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Initial foam tests cause only minor damage to tiles
Researchers have begun initial test runs firing external fuel tank foam insulation at a shuttle landing gear door in a bid to calibrate damage prediction software and to assess how much damage high-speed impacts might actually do to a shuttle's heat-shield tiles. Engineers ultimately plan to fire foam debris at a mockup of the shuttle's wing leading edge system, the location of the breach that doomed Columbia.
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NASA to name next shuttle program manager
NASA plans to name a new space shuttle program manager Friday to replace Ronald Dittemore, the widely-respected man in charge during the Columbia disaster who announced his retirement late last month, sources say.
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CAIB accepts, agrees with NASA failure scenario
For the first time, the Columbia Accident Investigation Board has endorsed a detailed failure scenario developed by NASA and contractor engineers that traces the shuttle's destruction to a breach in the ship's left wing at or near leading edge panels 8 and 9.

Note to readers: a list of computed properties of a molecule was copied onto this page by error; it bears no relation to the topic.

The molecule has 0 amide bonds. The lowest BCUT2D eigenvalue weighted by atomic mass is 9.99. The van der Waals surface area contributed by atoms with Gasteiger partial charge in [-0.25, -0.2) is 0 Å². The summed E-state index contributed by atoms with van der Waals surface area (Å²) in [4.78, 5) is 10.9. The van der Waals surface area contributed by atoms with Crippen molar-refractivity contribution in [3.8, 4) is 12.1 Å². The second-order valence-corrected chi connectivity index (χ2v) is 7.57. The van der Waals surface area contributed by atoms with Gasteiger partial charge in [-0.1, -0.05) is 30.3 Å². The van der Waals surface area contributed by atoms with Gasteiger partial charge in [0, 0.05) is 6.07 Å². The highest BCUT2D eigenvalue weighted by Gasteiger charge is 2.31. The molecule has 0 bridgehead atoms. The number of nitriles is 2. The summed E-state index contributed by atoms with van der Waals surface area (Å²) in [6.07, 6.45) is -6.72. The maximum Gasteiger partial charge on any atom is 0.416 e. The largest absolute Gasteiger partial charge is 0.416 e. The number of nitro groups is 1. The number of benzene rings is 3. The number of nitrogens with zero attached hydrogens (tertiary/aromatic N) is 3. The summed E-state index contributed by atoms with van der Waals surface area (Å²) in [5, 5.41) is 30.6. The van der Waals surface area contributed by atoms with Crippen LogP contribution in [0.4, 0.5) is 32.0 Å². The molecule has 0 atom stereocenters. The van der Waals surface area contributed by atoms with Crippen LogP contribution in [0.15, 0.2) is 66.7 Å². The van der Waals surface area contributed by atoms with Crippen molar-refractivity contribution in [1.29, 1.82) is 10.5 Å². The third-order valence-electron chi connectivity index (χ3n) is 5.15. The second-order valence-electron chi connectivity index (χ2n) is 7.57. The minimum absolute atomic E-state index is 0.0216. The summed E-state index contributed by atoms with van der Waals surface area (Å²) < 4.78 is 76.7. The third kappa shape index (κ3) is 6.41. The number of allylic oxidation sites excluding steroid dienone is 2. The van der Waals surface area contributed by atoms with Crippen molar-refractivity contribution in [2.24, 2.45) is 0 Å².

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Columbia could not be saved, NASA study shows
As NASA and independent investigators close in on the root cause of the Columbia disaster, one question lingers in the minds of many armchair analysts: What, if anything, could have been done to save the crew if engineers had known early on that the orbiter had a non-survivable breach in the leading edge of its left wing?
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Breach moves slightly inboard; key tests on tap
Ongoing analysis of recovered debris from the shuttle Columbia indicates the deadly breach in the ship's left wing may have been centered on a broken leading edge panel and not slightly outboard at a so-called "T-seal" as investigators were thinking last week, the Columbia Accident Investigation Board said Tuesday.
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NASA, CAIB investigators compare notes on disaster
The NASA Accident Investigation Team presented results of the agency's on-going analysis of the Columbia disaster to the independent board charged with finding the root cause of the disaster. That presentation is believed to have included one or more possible "best-fit" scenarios based on telemetry, recorded data and debris recovered to date.
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Board to revamp NASA management organization